First, what is called feature? "a distinctive attribute or aspect of something." so the thing is to have some set of values for a particular instance that diverse that instance from the counterparts. In the field of images, features might be raw pixels for simple problems like digit recognition of well-known Mnist dataset. However, in natural images, usage of simple image pixels are not descriptive enough. Instead there are two main steam to follow. One is to use hand engineered feature extraction methods (e.g. SIFT, VLAD, HOG, GIST, LBP) and the another stream is to learn features that are discriminative in the given context (i.e. Sparse Coding, Auto Encoders, Restricted Boltzmann Machines, PCA, ICA, K-means). Note that second alternative, Continue reading How does Feature Extraction work on Images?

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A Large set of Machine Learning Resources for Beginners to Mavens

Note : I regularly update this list.

 Machine Learning 101:

I. Introduction to Machine Learning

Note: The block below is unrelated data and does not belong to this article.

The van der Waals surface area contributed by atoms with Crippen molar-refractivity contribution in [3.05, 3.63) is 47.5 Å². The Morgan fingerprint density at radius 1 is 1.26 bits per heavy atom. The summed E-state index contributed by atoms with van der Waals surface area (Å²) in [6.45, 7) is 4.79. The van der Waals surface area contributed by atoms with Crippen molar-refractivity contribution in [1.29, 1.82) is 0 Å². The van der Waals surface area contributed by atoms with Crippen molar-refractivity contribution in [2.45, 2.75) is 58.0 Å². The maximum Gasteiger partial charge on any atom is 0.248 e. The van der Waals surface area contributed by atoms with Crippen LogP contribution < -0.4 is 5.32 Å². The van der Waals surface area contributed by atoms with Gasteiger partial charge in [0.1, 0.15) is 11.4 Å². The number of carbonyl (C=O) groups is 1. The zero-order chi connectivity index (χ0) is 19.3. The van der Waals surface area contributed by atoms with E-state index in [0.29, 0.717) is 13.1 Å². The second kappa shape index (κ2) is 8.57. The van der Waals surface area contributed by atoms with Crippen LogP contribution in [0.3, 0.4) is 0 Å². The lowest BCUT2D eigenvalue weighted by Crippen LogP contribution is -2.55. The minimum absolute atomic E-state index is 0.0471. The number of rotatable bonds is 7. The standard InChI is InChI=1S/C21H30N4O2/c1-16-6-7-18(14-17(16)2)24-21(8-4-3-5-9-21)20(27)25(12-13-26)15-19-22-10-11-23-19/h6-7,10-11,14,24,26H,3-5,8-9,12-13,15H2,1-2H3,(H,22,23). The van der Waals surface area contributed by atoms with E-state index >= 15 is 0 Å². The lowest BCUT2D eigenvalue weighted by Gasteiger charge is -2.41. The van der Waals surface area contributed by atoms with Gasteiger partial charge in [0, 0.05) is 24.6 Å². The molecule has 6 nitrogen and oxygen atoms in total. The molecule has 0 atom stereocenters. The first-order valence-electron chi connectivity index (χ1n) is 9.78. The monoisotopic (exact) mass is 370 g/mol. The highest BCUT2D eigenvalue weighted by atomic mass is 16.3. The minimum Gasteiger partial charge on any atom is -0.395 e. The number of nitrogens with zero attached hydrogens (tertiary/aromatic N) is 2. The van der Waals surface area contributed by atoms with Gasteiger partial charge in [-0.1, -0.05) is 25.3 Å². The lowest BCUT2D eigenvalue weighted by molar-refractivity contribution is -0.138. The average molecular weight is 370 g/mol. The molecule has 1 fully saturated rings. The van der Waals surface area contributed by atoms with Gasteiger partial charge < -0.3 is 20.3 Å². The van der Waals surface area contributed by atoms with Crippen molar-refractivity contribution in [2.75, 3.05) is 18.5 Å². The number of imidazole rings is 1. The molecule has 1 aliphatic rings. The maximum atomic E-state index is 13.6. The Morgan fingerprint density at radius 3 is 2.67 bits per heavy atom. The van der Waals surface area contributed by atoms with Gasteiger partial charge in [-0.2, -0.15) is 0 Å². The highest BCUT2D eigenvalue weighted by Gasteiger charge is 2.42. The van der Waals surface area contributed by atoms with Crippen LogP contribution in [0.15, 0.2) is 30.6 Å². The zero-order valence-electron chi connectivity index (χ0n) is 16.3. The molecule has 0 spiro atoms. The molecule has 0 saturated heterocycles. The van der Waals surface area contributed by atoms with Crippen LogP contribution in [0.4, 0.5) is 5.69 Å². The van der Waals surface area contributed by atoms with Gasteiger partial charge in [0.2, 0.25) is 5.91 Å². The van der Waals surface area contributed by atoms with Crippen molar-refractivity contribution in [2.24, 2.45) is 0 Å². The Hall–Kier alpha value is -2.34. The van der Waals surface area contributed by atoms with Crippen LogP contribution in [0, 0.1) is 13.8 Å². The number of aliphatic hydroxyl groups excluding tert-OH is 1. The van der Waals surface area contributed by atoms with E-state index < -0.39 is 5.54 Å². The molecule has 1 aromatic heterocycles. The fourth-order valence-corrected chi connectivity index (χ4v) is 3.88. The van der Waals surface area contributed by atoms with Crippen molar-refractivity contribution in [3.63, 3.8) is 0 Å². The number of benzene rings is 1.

II.  Linear Regression

Continue reading A Large set of Machine Learning Resources for Beginners to Mavens

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Deep Learning Resources

Here is a collection of resources about deep learning neural networks. I have not read all of the papers or watched all of the videos, so I cannot vouch for them.

Websites:

  • Deep Learning:

    Deep Learning is a new area of Machine Learning research, which has been introduced with the objective of moving Machine Learning closer to one of its original goals: Artificial Intelligence.

    This website is intended to host a variety of resources and pointers to information about Deep Learning. In these pages you will find

    For the latest additions, including papers and software announcement, be sure to visit the Blog section of the website. Contact us if you have any comments or suggestions!

  • Geoffrey E. Hinton: Papers, including tutorials, and videos.
  • J√ľrgen Schmidhuber: Papers and links.